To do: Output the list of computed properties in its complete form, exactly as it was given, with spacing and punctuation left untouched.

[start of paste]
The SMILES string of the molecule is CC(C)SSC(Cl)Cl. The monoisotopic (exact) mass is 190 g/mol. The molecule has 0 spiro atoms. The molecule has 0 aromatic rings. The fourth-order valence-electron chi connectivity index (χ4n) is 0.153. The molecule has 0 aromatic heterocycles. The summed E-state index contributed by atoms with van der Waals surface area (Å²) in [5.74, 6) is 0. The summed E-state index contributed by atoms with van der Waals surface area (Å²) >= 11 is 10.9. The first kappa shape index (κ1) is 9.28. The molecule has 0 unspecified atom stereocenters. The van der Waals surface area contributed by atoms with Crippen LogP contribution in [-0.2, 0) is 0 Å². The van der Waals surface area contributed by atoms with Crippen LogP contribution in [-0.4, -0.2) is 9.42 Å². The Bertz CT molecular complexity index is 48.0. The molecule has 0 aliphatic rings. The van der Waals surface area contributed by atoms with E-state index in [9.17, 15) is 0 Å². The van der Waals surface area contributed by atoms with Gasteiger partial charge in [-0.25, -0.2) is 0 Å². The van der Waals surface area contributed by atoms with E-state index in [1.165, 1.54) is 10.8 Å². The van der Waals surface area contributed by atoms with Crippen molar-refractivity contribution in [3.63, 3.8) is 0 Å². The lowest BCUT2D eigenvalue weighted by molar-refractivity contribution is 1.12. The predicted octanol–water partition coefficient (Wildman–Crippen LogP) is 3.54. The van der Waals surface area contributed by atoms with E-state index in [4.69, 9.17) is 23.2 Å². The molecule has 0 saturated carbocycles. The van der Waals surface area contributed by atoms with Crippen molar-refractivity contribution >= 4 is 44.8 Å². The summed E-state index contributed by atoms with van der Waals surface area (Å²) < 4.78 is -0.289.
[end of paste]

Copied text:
The SMILES string of the molecule is CC(C)SSC(Cl)Cl. The monoisotopic (exact) mass is 190 g/mol. The molecule has 0 spiro atoms. The molecule has 0 aromatic rings. The fourth-order valence-electron chi connectivity index (χ4n) is 0.153. The molecule has 0 aromatic heterocycles. The summed E-state index contributed by atoms with van der Waals surface area (Å²) in [5.74, 6) is 0. The summed E-state index contributed by atoms with van der Waals surface area (Å²) >= 11 is 10.9. The first kappa shape index (κ1) is 9.28. The molecule has 0 unspecified atom stereocenters. The van der Waals surface area contributed by atoms with Crippen LogP contribution in [-0.2, 0) is 0 Å². The van der Waals surface area contributed by atoms with Crippen LogP contribution in [-0.4, -0.2) is 9.42 Å². The Bertz CT molecular complexity index is 48.0. The molecule has 0 aliphatic rings. The van der Waals surface area contributed by atoms with E-state index in [9.17, 15) is 0 Å². The van der Waals surface area contributed by atoms with Gasteiger partial charge in [-0.25, -0.2) is 0 Å². The van der Waals surface area contributed by atoms with E-state index in [1.165, 1.54) is 10.8 Å². The van der Waals surface area contributed by atoms with Crippen molar-refractivity contribution in [3.63, 3.8) is 0 Å². The lowest BCUT2D eigenvalue weighted by molar-refractivity contribution is 1.12. The predicted octanol–water partition coefficient (Wildman–Crippen LogP) is 3.54. The van der Waals surface area contributed by atoms with E-state index in [4.69, 9.17) is 23.2 Å². The molecule has 0 saturated carbocycles. The van der Waals surface area contributed by atoms with Crippen molar-refractivity contribution >= 4 is 44.8 Å². The summed E-state index contributed by atoms with van der Waals surface area (Å²) < 4.78 is -0.289.